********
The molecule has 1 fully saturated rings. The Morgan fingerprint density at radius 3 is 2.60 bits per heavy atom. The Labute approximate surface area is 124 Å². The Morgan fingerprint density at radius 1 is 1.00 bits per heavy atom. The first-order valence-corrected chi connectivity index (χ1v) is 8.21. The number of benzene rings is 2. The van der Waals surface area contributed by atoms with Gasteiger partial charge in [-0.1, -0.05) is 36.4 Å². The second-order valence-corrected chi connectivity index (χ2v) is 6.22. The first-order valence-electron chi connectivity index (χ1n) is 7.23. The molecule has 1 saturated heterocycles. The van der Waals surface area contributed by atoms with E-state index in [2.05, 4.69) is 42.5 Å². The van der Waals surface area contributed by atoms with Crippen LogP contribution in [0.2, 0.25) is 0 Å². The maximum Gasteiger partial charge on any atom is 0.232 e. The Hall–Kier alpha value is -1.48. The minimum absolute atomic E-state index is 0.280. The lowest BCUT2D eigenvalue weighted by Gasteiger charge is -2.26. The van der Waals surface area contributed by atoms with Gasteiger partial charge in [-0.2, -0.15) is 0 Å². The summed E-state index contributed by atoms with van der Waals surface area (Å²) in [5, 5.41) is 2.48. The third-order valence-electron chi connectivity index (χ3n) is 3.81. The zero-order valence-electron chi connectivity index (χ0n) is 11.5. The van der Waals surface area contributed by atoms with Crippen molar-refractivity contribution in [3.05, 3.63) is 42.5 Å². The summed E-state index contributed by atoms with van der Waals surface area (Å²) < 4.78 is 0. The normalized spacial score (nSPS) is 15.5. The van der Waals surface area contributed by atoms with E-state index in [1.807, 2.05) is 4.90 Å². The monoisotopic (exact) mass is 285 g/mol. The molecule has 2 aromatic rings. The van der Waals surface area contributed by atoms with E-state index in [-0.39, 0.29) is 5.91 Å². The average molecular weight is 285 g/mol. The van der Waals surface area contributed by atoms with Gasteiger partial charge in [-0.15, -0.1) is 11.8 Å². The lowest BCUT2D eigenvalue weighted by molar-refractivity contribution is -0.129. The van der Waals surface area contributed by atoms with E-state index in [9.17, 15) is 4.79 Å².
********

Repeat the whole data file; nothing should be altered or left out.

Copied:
The molecule has 1 fully saturated rings. The Morgan fingerprint density at radius 3 is 2.60 bits per heavy atom. The Labute approximate surface area is 124 Å². The Morgan fingerprint density at radius 1 is 1.00 bits per heavy atom. The first-order valence-corrected chi connectivity index (χ1v) is 8.21. The number of benzene rings is 2. The van der Waals surface area contributed by atoms with Gasteiger partial charge in [-0.1, -0.05) is 36.4 Å². The second-order valence-corrected chi connectivity index (χ2v) is 6.22. The first-order valence-electron chi connectivity index (χ1n) is 7.23. The molecule has 1 saturated heterocycles. The van der Waals surface area contributed by atoms with E-state index in [2.05, 4.69) is 42.5 Å². The van der Waals surface area contributed by atoms with Crippen LogP contribution in [0.2, 0.25) is 0 Å². The maximum Gasteiger partial charge on any atom is 0.232 e. The Hall–Kier alpha value is -1.48. The minimum absolute atomic E-state index is 0.280. The lowest BCUT2D eigenvalue weighted by Gasteiger charge is -2.26. The van der Waals surface area contributed by atoms with Gasteiger partial charge in [-0.2, -0.15) is 0 Å². The summed E-state index contributed by atoms with van der Waals surface area (Å²) in [5, 5.41) is 2.48. The third-order valence-electron chi connectivity index (χ3n) is 3.81. The zero-order valence-electron chi connectivity index (χ0n) is 11.5. The van der Waals surface area contributed by atoms with Crippen molar-refractivity contribution in [3.05, 3.63) is 42.5 Å². The summed E-state index contributed by atoms with van der Waals surface area (Å²) < 4.78 is 0. The normalized spacial score (nSPS) is 15.5. The van der Waals surface area contributed by atoms with E-state index in [1.807, 2.05) is 4.90 Å². The monoisotopic (exact) mass is 285 g/mol. The molecule has 2 aromatic rings. The van der Waals surface area contributed by atoms with E-state index in [-0.39, 0.29) is 5.91 Å². The average molecular weight is 285 g/mol. The van der Waals surface area contributed by atoms with Gasteiger partial charge in [-0.15, -0.1) is 11.8 Å². The lowest BCUT2D eigenvalue weighted by molar-refractivity contribution is -0.129. The van der Waals surface area contributed by atoms with E-state index in [9.17, 15) is 4.79 Å².